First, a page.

by Sierra Fawn-Guay
Omega 3 fatty acids are a type of polyunsaturated fat that support the structure and function of the brain, and are required for survival. The three main types of omega 3 fatty acids are alpha-linolenic acid (ALA), docosahexaenoic acid (DHA), and eicosapentaenoic acid (EPA).
ALA is considered an essential nutrient; it cannot be produced by the body and must be consumed in the diet. Our bodies can use ALA to produce a small amount of DHA and EPA but what is produced is often less than we need for optimal health. Therefore, it is important that we also consume DHA and EPA through our diet.
Research suggests that DHA and EPA have greater benefits to overall health and brain health than ALA. While the exact reasons why DHA and EPA are beneficial are not well understood, it is thought that many of the benefits are related to decreased inflammation. DHA and EPA may help prevent chronic disease (such as heart disease, diabetes, and stroke), prevent against age-related cognitive decline, improve cognition (especially memory, reaction time, and attention), improve mood (including lessening symptoms of anxiety and depression), and alleviate post-concussive symptoms (such as headaches and brain fog).
One principle of good nutrition states that, when possible, it is best to get nutrients from foods instead of supplements. Our bodies tend to prefer nutrients in natural forms and absorb and utilize nutrients from foods more efficiently. The Mediterranean and MIND (Mediterranean-DASH Intervention for Neurodegenerative Delay) diets are thought to improve cognition and brain health, and both promote the intake of foods rich in omega 3 fatty acids.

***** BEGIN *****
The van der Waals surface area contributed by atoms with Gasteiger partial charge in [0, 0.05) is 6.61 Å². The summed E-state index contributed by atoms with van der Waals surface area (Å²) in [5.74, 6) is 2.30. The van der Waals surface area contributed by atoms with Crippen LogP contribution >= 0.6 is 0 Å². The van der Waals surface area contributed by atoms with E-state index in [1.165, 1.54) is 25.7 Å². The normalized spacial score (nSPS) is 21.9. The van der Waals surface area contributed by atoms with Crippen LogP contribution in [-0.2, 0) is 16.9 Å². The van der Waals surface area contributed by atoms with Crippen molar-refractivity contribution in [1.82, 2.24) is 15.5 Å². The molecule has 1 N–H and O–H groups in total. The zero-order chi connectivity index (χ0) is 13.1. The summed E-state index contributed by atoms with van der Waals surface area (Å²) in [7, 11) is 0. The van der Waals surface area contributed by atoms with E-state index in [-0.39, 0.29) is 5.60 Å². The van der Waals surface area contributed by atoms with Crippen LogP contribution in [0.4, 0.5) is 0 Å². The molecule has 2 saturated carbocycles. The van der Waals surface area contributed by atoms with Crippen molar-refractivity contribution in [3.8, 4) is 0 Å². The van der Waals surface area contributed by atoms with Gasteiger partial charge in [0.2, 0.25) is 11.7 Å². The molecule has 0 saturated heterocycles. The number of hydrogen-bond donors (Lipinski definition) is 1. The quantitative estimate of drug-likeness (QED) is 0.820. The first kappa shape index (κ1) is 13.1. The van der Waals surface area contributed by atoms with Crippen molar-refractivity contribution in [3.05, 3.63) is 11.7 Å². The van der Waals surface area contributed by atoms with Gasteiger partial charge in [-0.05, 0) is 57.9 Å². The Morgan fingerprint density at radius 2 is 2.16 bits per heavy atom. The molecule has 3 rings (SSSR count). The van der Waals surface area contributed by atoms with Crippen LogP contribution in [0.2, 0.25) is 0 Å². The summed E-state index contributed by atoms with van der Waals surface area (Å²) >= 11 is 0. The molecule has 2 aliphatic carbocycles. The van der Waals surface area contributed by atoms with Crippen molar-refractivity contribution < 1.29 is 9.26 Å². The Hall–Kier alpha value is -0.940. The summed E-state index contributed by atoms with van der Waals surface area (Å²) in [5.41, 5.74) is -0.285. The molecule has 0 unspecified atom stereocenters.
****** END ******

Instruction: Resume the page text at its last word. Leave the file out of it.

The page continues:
There are several barriers to eating adequate amounts of foods rich in DHA and EPA. The best food sources of DHA and EPA are certain fishes like salmon, mackerel, anchovies, sardines, and herring. Not everyone prefers to eat fish; it can be expensive and the fish could contain toxins like mercury and polychlorinated biphenyls (PCBs). For people who do not eat several servings of fish per week, taking an omega 3 fatty acid supplement may be beneficial. It is important to talk to your doctor before starting a supplement of any kind. Recommendations for omega 3 fatty acid supplementation generally range from 1 to 3 grams of total DHA plus EPA per day. Sometimes, higher doses will be recommended for people with persistent health problems. Omega 3 fatty acids supplements are best taken with food and in small doses multiple times per day.
Omega 3 fatty acid supplements are sold in two main forms: ethyl esters and triglycerides. The ethyl ester form is often less expensive but is not broken down and absorbed by the body as efficiently as the triglyceride form. Additionally, the ethyl ester form is less stable and will have a shorter shelf life. For best results with supplementation, purchase omega 3 fatty acids in their triglyceride form. Always store omega 3 fatty acid according to package directions.
For one meal rich in DHA and EPA, try the recipe below.
Salmon, cut into individual serving sizes
Your favorite spice mix (I used a pre-made blend of red and black pepper, garlic powder, onion powder, paprika, and salt)
Place salmon, skin side up, in oven-safe cookware. Broil in oven until skin bubbles, about four minutes. Take salmon out of oven and use tines of fork to remove skin. Carefully flip salmon over. Sprinkle a thin layer of spice mix on top. Return salmon to oven. Cook until done and salmon flakes easily with fork, about four minutes. Serve with a side of leafy greens.